A new Statement of Changes in Immigration Rules (HC 1078) was laid before Parliament on 16 March 2017.
This includes a definition of a “week” as meaning a period of 7 days beginning with a Monday. This is relevant to employers generally and to Tier 4 sponsors in terms of the number of hours per week that sponsored students are permitted to work and in terms of compliance with their conditions of stay.
Tier 4 sponsors may need to update the information they provide to international students to ensure that this is clear to them. A student who has leave to remain in the UK under Tier 4 and who works more than their permitted hours, not only risks being accused of breaching the conditions of their stay, but also of committing a criminal offence under section 24B of the Immigration Act 1971 (as introduced by the Immigration Act 2016 in July 2016). Many international students come from countries that take a more relaxed approach to rules than the UK does and simply may not appreciate how seriously the Home Office views working in breach. They may not work that extra couple of hours if the rules are made clear to them.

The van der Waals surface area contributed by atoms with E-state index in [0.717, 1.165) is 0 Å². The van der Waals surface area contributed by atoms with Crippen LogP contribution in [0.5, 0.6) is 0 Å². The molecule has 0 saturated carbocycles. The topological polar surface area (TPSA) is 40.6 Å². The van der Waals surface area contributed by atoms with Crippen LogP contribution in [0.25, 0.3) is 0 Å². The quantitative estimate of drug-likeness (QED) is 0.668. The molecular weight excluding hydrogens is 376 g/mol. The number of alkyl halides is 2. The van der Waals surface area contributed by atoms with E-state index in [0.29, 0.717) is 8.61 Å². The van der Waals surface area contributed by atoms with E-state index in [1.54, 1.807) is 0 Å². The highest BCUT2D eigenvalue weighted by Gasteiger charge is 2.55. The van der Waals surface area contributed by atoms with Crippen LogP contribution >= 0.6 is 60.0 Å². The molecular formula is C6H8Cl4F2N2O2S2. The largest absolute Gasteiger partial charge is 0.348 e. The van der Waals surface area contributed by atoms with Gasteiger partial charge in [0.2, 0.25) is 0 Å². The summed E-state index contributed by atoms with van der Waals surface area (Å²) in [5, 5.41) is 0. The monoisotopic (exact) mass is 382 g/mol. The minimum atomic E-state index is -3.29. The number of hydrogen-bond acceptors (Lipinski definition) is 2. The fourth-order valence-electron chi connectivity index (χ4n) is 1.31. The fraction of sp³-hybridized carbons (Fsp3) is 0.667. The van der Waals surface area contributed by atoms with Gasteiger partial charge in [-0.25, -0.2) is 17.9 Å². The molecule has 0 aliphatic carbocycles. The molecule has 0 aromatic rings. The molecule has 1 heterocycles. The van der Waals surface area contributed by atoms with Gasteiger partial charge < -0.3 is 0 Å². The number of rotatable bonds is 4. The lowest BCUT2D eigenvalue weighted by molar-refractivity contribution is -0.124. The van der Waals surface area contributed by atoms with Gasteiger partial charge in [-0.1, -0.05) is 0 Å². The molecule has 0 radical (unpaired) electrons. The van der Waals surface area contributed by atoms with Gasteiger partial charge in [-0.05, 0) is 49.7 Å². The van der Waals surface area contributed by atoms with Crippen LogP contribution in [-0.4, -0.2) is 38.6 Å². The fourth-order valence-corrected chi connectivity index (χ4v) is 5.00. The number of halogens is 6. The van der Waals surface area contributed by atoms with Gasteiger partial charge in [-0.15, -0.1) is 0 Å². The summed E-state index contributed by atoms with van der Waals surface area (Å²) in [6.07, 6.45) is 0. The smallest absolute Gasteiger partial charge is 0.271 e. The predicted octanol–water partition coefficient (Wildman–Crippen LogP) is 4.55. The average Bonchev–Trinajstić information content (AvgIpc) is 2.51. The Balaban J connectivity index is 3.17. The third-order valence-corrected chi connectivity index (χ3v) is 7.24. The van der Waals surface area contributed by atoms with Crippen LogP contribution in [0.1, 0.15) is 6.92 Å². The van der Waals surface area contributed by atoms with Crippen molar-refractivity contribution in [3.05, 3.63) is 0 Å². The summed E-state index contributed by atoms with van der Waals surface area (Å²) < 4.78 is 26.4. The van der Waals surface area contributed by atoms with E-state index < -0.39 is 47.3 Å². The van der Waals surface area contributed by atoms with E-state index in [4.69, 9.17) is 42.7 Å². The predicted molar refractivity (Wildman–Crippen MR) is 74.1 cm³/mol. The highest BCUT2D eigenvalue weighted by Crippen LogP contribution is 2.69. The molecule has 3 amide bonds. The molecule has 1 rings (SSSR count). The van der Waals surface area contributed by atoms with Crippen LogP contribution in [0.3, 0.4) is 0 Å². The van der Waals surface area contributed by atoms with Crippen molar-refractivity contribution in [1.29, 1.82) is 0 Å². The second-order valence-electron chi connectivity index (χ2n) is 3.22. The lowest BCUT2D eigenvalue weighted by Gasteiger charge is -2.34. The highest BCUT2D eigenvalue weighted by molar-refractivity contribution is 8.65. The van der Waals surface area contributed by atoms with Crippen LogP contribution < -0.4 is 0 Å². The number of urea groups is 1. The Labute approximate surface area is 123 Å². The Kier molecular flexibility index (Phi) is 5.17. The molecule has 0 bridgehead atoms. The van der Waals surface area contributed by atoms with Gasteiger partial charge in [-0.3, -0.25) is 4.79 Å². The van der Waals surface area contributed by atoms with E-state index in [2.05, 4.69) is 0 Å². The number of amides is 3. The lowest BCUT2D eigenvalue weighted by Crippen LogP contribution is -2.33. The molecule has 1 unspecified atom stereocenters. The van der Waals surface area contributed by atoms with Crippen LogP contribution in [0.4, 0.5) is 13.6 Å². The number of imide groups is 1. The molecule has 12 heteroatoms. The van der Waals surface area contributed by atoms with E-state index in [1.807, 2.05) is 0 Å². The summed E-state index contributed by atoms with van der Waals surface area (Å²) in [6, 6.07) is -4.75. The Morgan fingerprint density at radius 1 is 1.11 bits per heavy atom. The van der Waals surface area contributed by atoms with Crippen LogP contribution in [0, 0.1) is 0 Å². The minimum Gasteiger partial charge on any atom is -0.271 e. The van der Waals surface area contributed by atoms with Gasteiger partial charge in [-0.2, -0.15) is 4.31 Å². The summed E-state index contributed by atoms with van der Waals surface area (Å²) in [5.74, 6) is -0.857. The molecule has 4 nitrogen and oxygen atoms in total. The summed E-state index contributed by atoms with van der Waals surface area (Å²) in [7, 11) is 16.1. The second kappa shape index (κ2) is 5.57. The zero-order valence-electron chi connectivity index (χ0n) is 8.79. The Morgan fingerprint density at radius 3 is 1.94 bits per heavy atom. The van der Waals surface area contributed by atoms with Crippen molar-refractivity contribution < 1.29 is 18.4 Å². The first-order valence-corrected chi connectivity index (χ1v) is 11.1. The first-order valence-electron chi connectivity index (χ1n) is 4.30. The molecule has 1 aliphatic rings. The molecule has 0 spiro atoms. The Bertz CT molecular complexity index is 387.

An offence committed under section 24B of the Immigration Act 1971 is also a lifestyle offence under the Proceeds of Crime Act 2002, meaning that income gained from work that is not permitted could potentially be seized by the authorities. This could, in very serious cases, become relevant when institutions are considering how fees are paid and they may therefore wish to review their relevant POCA/money laundering related polices.
During a Tier 4 audit, UKVI (via the HEAT team if auditing a university) will check attendance records for students with a view to understanding the measures an institution takes to reduce the risk that sponsored students may be working in breach of the conditions of their stay, when they should be attending class or otherwise engaging. We look at attendance monitoring later in this update.
Employers must ensure that any students they employ who are permitted to work for 10 or 20 hours a week during term-time do not work more than their permitted hours each week, commencing on the Monday.
If you require legal advice, please contact us.